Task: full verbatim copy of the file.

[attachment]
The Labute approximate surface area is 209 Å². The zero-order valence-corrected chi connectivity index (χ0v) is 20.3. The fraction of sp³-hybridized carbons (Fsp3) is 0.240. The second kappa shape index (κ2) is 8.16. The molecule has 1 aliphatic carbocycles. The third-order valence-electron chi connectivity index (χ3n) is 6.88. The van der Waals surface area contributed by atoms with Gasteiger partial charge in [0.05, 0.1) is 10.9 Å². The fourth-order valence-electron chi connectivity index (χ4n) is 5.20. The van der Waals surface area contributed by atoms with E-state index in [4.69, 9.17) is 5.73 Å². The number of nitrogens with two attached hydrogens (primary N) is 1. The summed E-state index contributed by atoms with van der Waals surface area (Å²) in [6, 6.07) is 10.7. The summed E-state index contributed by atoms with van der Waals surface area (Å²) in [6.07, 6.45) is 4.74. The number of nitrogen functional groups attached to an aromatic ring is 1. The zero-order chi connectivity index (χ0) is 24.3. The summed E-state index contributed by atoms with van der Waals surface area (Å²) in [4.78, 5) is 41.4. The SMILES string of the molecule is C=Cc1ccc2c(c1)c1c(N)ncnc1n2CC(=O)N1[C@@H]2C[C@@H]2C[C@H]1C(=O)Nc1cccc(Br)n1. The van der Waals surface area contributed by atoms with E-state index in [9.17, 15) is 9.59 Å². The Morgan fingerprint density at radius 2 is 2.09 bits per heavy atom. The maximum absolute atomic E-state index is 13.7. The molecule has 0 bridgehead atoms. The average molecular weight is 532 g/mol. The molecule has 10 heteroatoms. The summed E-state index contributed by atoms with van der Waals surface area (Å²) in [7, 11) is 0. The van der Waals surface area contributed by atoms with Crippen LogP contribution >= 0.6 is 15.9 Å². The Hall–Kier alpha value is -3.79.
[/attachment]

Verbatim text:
The Labute approximate surface area is 209 Å². The zero-order valence-corrected chi connectivity index (χ0v) is 20.3. The fraction of sp³-hybridized carbons (Fsp3) is 0.240. The second kappa shape index (κ2) is 8.16. The molecule has 1 aliphatic carbocycles. The third-order valence-electron chi connectivity index (χ3n) is 6.88. The van der Waals surface area contributed by atoms with Gasteiger partial charge in [0.05, 0.1) is 10.9 Å². The fourth-order valence-electron chi connectivity index (χ4n) is 5.20. The van der Waals surface area contributed by atoms with E-state index in [4.69, 9.17) is 5.73 Å². The number of nitrogens with two attached hydrogens (primary N) is 1. The summed E-state index contributed by atoms with van der Waals surface area (Å²) in [6, 6.07) is 10.7. The summed E-state index contributed by atoms with van der Waals surface area (Å²) in [6.07, 6.45) is 4.74. The number of nitrogen functional groups attached to an aromatic ring is 1. The zero-order chi connectivity index (χ0) is 24.3. The summed E-state index contributed by atoms with van der Waals surface area (Å²) in [4.78, 5) is 41.4. The SMILES string of the molecule is C=Cc1ccc2c(c1)c1c(N)ncnc1n2CC(=O)N1[C@@H]2C[C@@H]2C[C@H]1C(=O)Nc1cccc(Br)n1. The van der Waals surface area contributed by atoms with E-state index in [9.17, 15) is 9.59 Å². The Morgan fingerprint density at radius 2 is 2.09 bits per heavy atom. The maximum absolute atomic E-state index is 13.7. The molecule has 0 bridgehead atoms. The average molecular weight is 532 g/mol. The molecule has 10 heteroatoms. The summed E-state index contributed by atoms with van der Waals surface area (Å²) in [7, 11) is 0. The van der Waals surface area contributed by atoms with Crippen LogP contribution >= 0.6 is 15.9 Å². The Hall–Kier alpha value is -3.79.